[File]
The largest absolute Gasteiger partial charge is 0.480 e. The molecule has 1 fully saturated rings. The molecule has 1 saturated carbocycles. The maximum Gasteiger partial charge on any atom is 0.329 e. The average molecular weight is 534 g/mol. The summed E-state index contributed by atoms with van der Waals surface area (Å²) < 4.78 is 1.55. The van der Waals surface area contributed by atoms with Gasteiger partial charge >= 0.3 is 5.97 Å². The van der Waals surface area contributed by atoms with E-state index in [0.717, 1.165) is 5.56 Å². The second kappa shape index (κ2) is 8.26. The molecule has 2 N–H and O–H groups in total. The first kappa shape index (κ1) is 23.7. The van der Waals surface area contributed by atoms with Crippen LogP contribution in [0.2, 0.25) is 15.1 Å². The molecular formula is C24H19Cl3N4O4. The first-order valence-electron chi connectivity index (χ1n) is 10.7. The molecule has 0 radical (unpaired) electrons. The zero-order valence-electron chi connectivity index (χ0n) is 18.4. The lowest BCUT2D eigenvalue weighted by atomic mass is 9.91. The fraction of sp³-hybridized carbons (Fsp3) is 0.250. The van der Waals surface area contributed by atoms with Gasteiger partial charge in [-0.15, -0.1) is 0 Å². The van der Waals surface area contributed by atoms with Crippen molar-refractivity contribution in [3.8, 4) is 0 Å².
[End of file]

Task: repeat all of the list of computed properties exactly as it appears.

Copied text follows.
The largest absolute Gasteiger partial charge is 0.480 e. The molecule has 1 fully saturated rings. The molecule has 1 saturated carbocycles. The maximum Gasteiger partial charge on any atom is 0.329 e. The average molecular weight is 534 g/mol. The summed E-state index contributed by atoms with van der Waals surface area (Å²) < 4.78 is 1.55. The van der Waals surface area contributed by atoms with Gasteiger partial charge >= 0.3 is 5.97 Å². The van der Waals surface area contributed by atoms with E-state index in [0.717, 1.165) is 5.56 Å². The second kappa shape index (κ2) is 8.26. The molecule has 2 N–H and O–H groups in total. The first kappa shape index (κ1) is 23.7. The van der Waals surface area contributed by atoms with Crippen LogP contribution in [0.2, 0.25) is 15.1 Å². The molecular formula is C24H19Cl3N4O4. The first-order valence-electron chi connectivity index (χ1n) is 10.7. The molecule has 0 radical (unpaired) electrons. The zero-order valence-electron chi connectivity index (χ0n) is 18.4. The lowest BCUT2D eigenvalue weighted by atomic mass is 9.91. The fraction of sp³-hybridized carbons (Fsp3) is 0.250. The van der Waals surface area contributed by atoms with Gasteiger partial charge in [-0.15, -0.1) is 0 Å². The van der Waals surface area contributed by atoms with Crippen molar-refractivity contribution in [3.8, 4) is 0 Å².